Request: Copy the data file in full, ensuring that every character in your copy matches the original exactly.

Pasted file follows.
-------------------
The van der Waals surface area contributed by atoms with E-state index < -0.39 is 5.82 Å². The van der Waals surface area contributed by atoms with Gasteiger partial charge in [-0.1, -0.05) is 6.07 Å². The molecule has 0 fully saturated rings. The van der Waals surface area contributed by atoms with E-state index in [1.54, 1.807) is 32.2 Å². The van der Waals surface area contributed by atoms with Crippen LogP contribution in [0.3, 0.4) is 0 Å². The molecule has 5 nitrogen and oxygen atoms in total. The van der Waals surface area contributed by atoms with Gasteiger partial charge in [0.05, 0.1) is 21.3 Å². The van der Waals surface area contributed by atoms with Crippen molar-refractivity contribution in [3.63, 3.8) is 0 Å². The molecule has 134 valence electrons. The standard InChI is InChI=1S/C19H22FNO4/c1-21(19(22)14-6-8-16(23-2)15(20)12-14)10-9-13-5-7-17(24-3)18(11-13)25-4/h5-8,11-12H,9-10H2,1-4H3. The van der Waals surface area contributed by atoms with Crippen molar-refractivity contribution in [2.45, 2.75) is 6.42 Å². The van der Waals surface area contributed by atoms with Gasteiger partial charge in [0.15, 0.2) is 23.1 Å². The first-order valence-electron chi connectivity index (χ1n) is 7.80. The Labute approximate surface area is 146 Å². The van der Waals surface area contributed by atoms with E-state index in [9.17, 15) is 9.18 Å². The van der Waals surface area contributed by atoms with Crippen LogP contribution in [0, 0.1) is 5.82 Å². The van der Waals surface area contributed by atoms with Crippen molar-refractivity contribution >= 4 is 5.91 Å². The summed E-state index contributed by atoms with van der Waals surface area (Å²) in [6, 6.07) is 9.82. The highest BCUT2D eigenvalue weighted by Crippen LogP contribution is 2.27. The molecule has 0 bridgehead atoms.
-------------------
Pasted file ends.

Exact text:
The van der Waals surface area contributed by atoms with E-state index < -0.39 is 5.82 Å². The van der Waals surface area contributed by atoms with Gasteiger partial charge in [-0.1, -0.05) is 6.07 Å². The molecule has 0 fully saturated rings. The van der Waals surface area contributed by atoms with E-state index in [1.54, 1.807) is 32.2 Å². The van der Waals surface area contributed by atoms with Crippen LogP contribution in [0.3, 0.4) is 0 Å². The molecule has 5 nitrogen and oxygen atoms in total. The van der Waals surface area contributed by atoms with Gasteiger partial charge in [0.05, 0.1) is 21.3 Å². The van der Waals surface area contributed by atoms with Crippen molar-refractivity contribution in [3.63, 3.8) is 0 Å². The molecule has 134 valence electrons. The standard InChI is InChI=1S/C19H22FNO4/c1-21(19(22)14-6-8-16(23-2)15(20)12-14)10-9-13-5-7-17(24-3)18(11-13)25-4/h5-8,11-12H,9-10H2,1-4H3. The van der Waals surface area contributed by atoms with Crippen molar-refractivity contribution in [2.45, 2.75) is 6.42 Å². The van der Waals surface area contributed by atoms with Gasteiger partial charge in [0.15, 0.2) is 23.1 Å². The first-order valence-electron chi connectivity index (χ1n) is 7.80. The Labute approximate surface area is 146 Å². The van der Waals surface area contributed by atoms with E-state index in [9.17, 15) is 9.18 Å². The van der Waals surface area contributed by atoms with Crippen LogP contribution in [0, 0.1) is 5.82 Å². The van der Waals surface area contributed by atoms with Crippen molar-refractivity contribution >= 4 is 5.91 Å². The summed E-state index contributed by atoms with van der Waals surface area (Å²) in [6, 6.07) is 9.82. The highest BCUT2D eigenvalue weighted by Crippen LogP contribution is 2.27. The molecule has 0 bridgehead atoms.